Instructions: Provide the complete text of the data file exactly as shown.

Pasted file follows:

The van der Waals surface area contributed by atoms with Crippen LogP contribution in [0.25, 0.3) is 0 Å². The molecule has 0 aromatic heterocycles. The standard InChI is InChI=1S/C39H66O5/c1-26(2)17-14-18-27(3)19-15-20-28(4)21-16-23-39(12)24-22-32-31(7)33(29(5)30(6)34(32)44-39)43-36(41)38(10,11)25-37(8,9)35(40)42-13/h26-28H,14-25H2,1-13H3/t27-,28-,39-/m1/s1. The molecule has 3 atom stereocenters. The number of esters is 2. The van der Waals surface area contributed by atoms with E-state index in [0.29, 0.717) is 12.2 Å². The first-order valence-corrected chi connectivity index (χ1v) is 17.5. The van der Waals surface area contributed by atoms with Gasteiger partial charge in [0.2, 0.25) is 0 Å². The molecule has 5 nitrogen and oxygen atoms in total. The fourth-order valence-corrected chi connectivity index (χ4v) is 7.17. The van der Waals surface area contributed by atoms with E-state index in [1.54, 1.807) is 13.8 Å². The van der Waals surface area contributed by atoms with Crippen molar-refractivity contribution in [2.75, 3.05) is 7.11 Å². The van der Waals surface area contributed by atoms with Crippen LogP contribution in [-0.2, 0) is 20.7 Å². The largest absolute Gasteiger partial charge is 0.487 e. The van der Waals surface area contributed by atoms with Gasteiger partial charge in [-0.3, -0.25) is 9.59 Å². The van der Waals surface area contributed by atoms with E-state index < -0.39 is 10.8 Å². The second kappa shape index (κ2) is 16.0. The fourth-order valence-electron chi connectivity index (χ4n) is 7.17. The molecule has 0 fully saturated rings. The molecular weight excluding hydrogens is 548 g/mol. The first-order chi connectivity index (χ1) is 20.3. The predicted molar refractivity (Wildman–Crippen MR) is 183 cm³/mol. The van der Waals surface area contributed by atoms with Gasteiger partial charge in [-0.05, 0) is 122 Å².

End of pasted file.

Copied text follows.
The van der Waals surface area contributed by atoms with Crippen LogP contribution in [0.25, 0.3) is 0 Å². The molecule has 0 aromatic heterocycles. The standard InChI is InChI=1S/C39H66O5/c1-26(2)17-14-18-27(3)19-15-20-28(4)21-16-23-39(12)24-22-32-31(7)33(29(5)30(6)34(32)44-39)43-36(41)38(10,11)25-37(8,9)35(40)42-13/h26-28H,14-25H2,1-13H3/t27-,28-,39-/m1/s1. The molecule has 3 atom stereocenters. The number of esters is 2. The van der Waals surface area contributed by atoms with E-state index in [0.29, 0.717) is 12.2 Å². The first-order valence-corrected chi connectivity index (χ1v) is 17.5. The van der Waals surface area contributed by atoms with Gasteiger partial charge in [0.2, 0.25) is 0 Å². The molecule has 5 nitrogen and oxygen atoms in total. The fourth-order valence-corrected chi connectivity index (χ4v) is 7.17. The van der Waals surface area contributed by atoms with E-state index in [1.54, 1.807) is 13.8 Å². The van der Waals surface area contributed by atoms with Crippen molar-refractivity contribution in [2.75, 3.05) is 7.11 Å². The van der Waals surface area contributed by atoms with Crippen LogP contribution in [-0.2, 0) is 20.7 Å². The largest absolute Gasteiger partial charge is 0.487 e. The van der Waals surface area contributed by atoms with Gasteiger partial charge in [-0.3, -0.25) is 9.59 Å². The van der Waals surface area contributed by atoms with E-state index < -0.39 is 10.8 Å². The second kappa shape index (κ2) is 16.0. The fourth-order valence-electron chi connectivity index (χ4n) is 7.17. The molecule has 0 fully saturated rings. The molecular weight excluding hydrogens is 548 g/mol. The first-order chi connectivity index (χ1) is 20.3. The predicted molar refractivity (Wildman–Crippen MR) is 183 cm³/mol. The van der Waals surface area contributed by atoms with Gasteiger partial charge in [-0.05, 0) is 122 Å².